NOTE: The article excerpted on this page is from an outside publication and is posted on FIRE's website because it references FIRE's work. The viewpoints expressed in this article do not necessarily represent FIRE's positions.
by Russell Westerholm
A public college in Utah will not officially recognize any groups with Greek letters in its name to avoid any chance of being labeled “a party school,” but that ban may infringe on a very basic right any student has.
Foundation for Individual Rights in Education (FIRE) president Greg Lukianoff wrote in a blog post on the Huffington Post that Dixie State University that a student is continually being denied in starting a sorority on campus simply because of the school’s policy.
Indigo Klabanoff, a senior at Dixie and founder of Phi Beta Pi noted that school recognized clubs that promote partying, such as “the Organization of Good Parties.” Still, she cannot establish the group on campus because the school says it has a “compelling interest” in avoiding any group with Greek letters in its name to avoid being perceived as a “party school.”
“I’ve seen a lot of campus censorship in my time, but telling students their club can’t be recognized solely because they wish to use letters from a particular alphabet is a new one to me,” FIRE Senior Vice President Robert Shibley, said in press release. “I can’t believe I actually have to say this, but as a state university, Dixie State simply does not have the power to ban or regulate the use of the Greek alphabet, the Latin alphabet, or any other system of writing.”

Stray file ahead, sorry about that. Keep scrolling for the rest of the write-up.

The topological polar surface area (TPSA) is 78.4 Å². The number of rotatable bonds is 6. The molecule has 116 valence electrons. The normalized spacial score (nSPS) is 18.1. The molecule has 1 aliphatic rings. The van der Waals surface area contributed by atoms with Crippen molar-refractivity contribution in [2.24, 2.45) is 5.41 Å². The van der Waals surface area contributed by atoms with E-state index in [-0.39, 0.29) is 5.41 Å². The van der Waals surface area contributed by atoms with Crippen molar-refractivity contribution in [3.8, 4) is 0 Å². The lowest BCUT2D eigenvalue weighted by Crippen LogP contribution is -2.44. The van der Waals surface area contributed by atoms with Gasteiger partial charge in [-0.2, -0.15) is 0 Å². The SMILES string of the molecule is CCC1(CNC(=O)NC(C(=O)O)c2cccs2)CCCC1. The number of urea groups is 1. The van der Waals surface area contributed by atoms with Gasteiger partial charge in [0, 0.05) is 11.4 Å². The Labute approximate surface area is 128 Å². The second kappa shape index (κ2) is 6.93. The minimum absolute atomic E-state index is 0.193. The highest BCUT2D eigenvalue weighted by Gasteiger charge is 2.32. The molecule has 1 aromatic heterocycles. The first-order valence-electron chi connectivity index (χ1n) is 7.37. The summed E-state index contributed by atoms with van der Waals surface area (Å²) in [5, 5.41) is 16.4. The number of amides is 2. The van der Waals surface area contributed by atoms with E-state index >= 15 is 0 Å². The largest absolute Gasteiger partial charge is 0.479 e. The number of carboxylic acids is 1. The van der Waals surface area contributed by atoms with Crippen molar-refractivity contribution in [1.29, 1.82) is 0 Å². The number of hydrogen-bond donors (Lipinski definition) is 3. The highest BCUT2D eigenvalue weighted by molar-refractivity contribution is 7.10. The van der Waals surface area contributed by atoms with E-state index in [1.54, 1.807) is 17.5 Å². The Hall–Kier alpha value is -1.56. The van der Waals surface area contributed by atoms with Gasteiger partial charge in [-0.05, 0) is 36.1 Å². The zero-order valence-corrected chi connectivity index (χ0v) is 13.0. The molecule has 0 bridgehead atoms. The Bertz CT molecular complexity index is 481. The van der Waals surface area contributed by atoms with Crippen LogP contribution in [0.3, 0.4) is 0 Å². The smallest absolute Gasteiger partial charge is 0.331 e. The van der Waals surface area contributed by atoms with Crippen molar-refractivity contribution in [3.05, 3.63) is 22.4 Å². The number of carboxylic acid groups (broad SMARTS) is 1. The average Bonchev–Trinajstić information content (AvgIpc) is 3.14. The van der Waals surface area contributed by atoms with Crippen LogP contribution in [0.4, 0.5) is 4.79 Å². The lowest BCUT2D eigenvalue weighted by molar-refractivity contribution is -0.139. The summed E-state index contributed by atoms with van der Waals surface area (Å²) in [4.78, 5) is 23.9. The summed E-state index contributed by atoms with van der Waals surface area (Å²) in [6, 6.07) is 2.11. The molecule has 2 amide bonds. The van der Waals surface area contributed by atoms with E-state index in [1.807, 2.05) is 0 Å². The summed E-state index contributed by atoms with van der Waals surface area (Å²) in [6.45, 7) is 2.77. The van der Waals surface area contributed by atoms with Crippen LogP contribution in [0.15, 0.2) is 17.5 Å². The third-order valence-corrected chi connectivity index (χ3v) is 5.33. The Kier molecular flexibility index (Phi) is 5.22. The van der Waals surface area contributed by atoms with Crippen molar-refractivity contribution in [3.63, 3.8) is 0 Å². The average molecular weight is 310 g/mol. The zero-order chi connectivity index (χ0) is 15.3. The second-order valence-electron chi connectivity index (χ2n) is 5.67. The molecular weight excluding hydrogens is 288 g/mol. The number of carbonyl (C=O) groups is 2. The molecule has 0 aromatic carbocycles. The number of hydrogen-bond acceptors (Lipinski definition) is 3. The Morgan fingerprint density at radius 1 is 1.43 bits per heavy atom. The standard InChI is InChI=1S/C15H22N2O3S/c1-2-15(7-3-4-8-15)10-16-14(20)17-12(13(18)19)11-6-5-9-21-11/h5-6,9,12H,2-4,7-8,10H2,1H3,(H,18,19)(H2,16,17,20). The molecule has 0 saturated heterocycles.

FIRE wrote a letter to the school in August claiming that Dixie was restricting its students right to free expression and right to assembly under the First Amendment. Still, since the free-speech advocates became involved, Dixie has not budged away from their position and Klabanoff, a senior, is running out of time to get the group recognized.
In this instance, Dixie State students seek only to establish a normal student club with a “Greek letter name. But administrative hostility towards students interested in Greek life is becoming a disturbing trend nationwide,” Peter Bonilla, director of FIRE’s Individual Rights Defense Program, said in the release. “While people may object to aspects of Greek life on many campuses, sacrificing freedom of association and expression is not the answer.”